The implied savings rates look a bit ridiculous, but the intuition behind the rising savings rate is not that hard to understand.
Investment is increasing faster than GDP, so investment as a share of GDP is rising. In the first half of 2005, investment grew by 25% .
China's trade and current account surplus is rising.
The current account surplus is the gap between domestic savings and domestic investment.
Hence - if the data China is reporting is at all close to accurate - savings is rising even faster than investment. It has now reached an absurdly high level relative to China's GDP.
The result: China's economy looks even more unbalanced than the US economy, with far too much savings (and too little consumption) and far too much reliance on exports.
I don't think that China's current dependence on exports is an argument against letting the RMB appreciate. So long as the RMB remains at close to its current level, strong incentives will remain to continue to over-invest in China's export sector. That just adds to China's problems when - and I think it is a question of when, not if - the RMB starts to appreciate significantly in real terms, whether from a change in the RMB/ $ (and RMB/ euro), rising inflation in China, or (my fear) deflation in China's trading partners. The overarching goal of Chinese economic policy right now should be to find ways to make its economy less dependent on exports.
The New York Times is right - it is hard not to notice signs of growing strain in the US-Chinese economic relationship (Strains I thought Richard Fisher of the Dallas Fed glossed over a bit in his speech back in June). I am not sure that better the answer here though is better diplomacy or "muzzling" the anti-China crowd. Some US angst is a reaction to the pace of China's economic rise. China is on track to export as many goods as the US in 2006, despite having an economy (in dollar terms) barely 1/6th the size of the US economy. But I don't think US concerns are just the result of irrational fears about China's economic emergence - they also stem from the very large imbalances inside China's economy and the equally large imbalances inside the US economy. These imbalances give rise to real frictions and strains that will make crafting a global economic order that reflects China's emergence more difficult than it otherwise would be.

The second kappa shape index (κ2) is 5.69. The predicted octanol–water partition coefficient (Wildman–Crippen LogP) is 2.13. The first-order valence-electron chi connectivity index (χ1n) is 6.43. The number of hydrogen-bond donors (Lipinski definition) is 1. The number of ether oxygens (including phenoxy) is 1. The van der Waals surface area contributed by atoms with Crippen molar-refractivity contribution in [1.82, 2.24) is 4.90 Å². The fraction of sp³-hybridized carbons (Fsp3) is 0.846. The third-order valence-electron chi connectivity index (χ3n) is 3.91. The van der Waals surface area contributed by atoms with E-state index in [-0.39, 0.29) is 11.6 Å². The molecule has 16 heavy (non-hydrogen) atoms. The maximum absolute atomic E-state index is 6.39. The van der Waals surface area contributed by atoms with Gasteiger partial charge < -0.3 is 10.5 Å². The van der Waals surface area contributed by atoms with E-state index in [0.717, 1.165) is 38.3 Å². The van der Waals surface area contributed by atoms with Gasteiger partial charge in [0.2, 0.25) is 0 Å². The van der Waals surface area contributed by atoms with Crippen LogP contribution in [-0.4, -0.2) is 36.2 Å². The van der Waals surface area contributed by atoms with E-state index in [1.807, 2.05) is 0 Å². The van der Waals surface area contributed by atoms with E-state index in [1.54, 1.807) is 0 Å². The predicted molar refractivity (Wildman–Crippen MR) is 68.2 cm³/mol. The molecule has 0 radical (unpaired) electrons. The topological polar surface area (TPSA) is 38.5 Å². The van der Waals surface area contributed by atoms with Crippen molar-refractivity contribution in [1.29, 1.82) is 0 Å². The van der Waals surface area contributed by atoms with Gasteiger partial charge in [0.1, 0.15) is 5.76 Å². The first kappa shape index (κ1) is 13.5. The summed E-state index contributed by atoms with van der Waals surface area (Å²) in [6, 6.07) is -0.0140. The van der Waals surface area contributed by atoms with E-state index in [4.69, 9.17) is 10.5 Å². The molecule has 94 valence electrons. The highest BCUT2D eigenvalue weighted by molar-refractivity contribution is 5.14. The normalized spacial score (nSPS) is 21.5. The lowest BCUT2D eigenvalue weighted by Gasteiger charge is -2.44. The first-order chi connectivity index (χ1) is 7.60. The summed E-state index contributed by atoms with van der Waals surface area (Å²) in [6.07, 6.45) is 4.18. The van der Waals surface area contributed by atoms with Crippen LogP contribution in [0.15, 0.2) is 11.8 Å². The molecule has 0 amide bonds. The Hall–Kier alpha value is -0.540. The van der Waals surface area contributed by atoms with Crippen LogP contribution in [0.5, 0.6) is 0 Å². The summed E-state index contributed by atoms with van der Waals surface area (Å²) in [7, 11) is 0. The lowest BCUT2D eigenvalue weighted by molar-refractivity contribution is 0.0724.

I do not believe Chinese-US economic strains can be solved with better public diplomacy, so to speak. Putting US-Chinese economic (and ultimately political) relations on a firmer footing requires taking real action to address the very real underlying imbalances. It is not healthy for the "America's financial stability" to rest "on the continued Chinese purchase of [US] government's debt." It is not heathly China's financial stability to rest on continued 30% year over year export growth. The US will have to accept the reality of China's economic power, something that it has yet to do. But China also will have to recognize that its economy is now too large for it to rely on exports to solve its domestic economic problems.
I don't see much willingness to make the needed changes on either side of the Pacific. US policy makers are not worried about the US current account deficit - they see nothing in the US economy that calls for a shift in policy. And China's policy makers strike me as too timid to take the needed steps to preempt the emergence of even larger imbalances - imbalances between China's productive capacity and its demand, between its exports and its imports, and the imbalance between investment and savings that is sure to persist if savings remains as high as it is now in China. The 5% revaluation proposed by the China's central bank governor was judged to radical by the state council. I worry that China's policy steps that the political traffic in Beijing will bear will leave Chinese policy two steps behind the fast changing world - and Chinese -- economy.